Broken bones (or fractures) are a common injury in kids, especially after a fall. No matter what part might be broken or how big or small the injury may seem, all broken bones need medical care.
Signs and Symptoms
Your child may have a broken bone if:
you heard a "snap" or a grinding noise during an injury
there's swelling, bruising, or tenderness
the injured part is difficult to move or hurts when moving, being touched, or bearing weight
What to Do
Remove clothing from the injured area.
Apply an ice pack wrapped in cloth.
Keep the injured limb in the position you find it.
Place a simple splint, if you have one, on the broken area. A splint holds the bone still and protects it until the child is seen by the doctor. To make a temporary splint, you can use a small board, cardboard, or folded up newspapers and wrap it with an elastic bandage or tape.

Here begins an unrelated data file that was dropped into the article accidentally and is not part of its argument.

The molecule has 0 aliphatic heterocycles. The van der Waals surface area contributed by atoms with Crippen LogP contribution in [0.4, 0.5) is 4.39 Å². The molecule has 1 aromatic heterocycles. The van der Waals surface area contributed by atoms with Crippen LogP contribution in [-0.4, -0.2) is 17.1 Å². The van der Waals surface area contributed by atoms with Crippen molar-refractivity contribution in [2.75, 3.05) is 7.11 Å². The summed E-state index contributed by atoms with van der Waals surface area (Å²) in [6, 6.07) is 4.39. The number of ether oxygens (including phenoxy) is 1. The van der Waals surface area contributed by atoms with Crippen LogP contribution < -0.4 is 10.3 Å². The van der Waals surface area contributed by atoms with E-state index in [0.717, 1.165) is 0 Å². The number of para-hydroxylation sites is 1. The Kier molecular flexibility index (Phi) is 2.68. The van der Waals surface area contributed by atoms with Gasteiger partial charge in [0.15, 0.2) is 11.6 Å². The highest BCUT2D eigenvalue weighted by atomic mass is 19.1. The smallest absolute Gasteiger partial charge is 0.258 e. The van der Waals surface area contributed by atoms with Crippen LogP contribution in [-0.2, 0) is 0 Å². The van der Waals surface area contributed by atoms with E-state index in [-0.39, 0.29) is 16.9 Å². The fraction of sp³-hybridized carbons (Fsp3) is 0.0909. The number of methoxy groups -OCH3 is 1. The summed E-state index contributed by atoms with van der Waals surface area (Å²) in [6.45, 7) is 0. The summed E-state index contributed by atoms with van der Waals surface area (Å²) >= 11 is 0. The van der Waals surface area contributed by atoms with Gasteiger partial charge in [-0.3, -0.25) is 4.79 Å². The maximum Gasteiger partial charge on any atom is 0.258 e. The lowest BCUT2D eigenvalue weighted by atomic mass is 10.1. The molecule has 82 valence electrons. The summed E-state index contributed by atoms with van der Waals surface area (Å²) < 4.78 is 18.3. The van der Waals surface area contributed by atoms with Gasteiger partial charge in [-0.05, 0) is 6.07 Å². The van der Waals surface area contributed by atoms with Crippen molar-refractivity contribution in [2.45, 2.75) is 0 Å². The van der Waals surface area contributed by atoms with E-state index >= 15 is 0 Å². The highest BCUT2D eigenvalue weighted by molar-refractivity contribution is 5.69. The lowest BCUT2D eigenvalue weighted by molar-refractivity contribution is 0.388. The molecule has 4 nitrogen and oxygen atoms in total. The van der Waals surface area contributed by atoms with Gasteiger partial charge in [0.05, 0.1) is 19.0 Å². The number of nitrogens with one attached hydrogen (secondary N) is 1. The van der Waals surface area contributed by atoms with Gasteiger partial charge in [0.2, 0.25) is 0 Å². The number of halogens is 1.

Get medical care and don't allow your child to eat or drink in case surgery is required.
Do Not Move Your Child and Call 911 Right Away
You suspect a serious injury to the head, neck, or back.
A broken bone comes through the skin. While waiting for help:
Keep your child lying down.
Do not wash the wound or push in any part that's sticking out.